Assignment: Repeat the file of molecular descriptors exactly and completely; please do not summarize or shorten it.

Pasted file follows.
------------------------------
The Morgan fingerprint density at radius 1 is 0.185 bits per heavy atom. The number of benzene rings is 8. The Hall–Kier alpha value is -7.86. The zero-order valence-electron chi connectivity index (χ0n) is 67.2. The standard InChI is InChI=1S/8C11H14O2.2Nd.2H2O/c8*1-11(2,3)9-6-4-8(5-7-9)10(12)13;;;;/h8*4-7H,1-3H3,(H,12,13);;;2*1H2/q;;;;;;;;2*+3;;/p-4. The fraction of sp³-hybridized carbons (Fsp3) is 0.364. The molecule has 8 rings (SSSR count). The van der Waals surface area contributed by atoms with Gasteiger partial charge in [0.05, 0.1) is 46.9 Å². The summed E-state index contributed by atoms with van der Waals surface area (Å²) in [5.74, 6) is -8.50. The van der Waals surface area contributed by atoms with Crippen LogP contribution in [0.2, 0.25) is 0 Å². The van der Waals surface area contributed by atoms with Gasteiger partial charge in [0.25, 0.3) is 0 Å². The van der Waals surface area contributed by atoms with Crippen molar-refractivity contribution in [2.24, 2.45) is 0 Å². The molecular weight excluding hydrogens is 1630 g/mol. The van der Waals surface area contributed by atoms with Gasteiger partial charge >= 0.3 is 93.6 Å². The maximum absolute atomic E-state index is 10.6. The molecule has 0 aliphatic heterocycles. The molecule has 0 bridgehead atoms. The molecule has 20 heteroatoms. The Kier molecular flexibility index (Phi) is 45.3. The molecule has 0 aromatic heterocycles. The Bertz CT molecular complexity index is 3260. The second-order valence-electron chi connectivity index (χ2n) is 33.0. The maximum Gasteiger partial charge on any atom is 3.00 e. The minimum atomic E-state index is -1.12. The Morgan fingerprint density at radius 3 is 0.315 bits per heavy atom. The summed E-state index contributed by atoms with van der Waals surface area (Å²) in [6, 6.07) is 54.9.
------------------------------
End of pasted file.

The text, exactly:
The Morgan fingerprint density at radius 1 is 0.185 bits per heavy atom. The number of benzene rings is 8. The Hall–Kier alpha value is -7.86. The zero-order valence-electron chi connectivity index (χ0n) is 67.2. The standard InChI is InChI=1S/8C11H14O2.2Nd.2H2O/c8*1-11(2,3)9-6-4-8(5-7-9)10(12)13;;;;/h8*4-7H,1-3H3,(H,12,13);;;2*1H2/q;;;;;;;;2*+3;;/p-4. The fraction of sp³-hybridized carbons (Fsp3) is 0.364. The molecule has 8 rings (SSSR count). The van der Waals surface area contributed by atoms with Gasteiger partial charge in [0.05, 0.1) is 46.9 Å². The summed E-state index contributed by atoms with van der Waals surface area (Å²) in [5.74, 6) is -8.50. The van der Waals surface area contributed by atoms with Crippen LogP contribution in [0.2, 0.25) is 0 Å². The van der Waals surface area contributed by atoms with Gasteiger partial charge in [0.25, 0.3) is 0 Å². The van der Waals surface area contributed by atoms with Crippen molar-refractivity contribution in [2.24, 2.45) is 0 Å². The molecular weight excluding hydrogens is 1630 g/mol. The van der Waals surface area contributed by atoms with Gasteiger partial charge >= 0.3 is 93.6 Å². The maximum absolute atomic E-state index is 10.6. The molecule has 0 aliphatic heterocycles. The molecule has 0 bridgehead atoms. The molecule has 20 heteroatoms. The Kier molecular flexibility index (Phi) is 45.3. The molecule has 0 aromatic heterocycles. The Bertz CT molecular complexity index is 3260. The second-order valence-electron chi connectivity index (χ2n) is 33.0. The maximum Gasteiger partial charge on any atom is 3.00 e. The minimum atomic E-state index is -1.12. The Morgan fingerprint density at radius 3 is 0.315 bits per heavy atom. The summed E-state index contributed by atoms with van der Waals surface area (Å²) in [6, 6.07) is 54.9.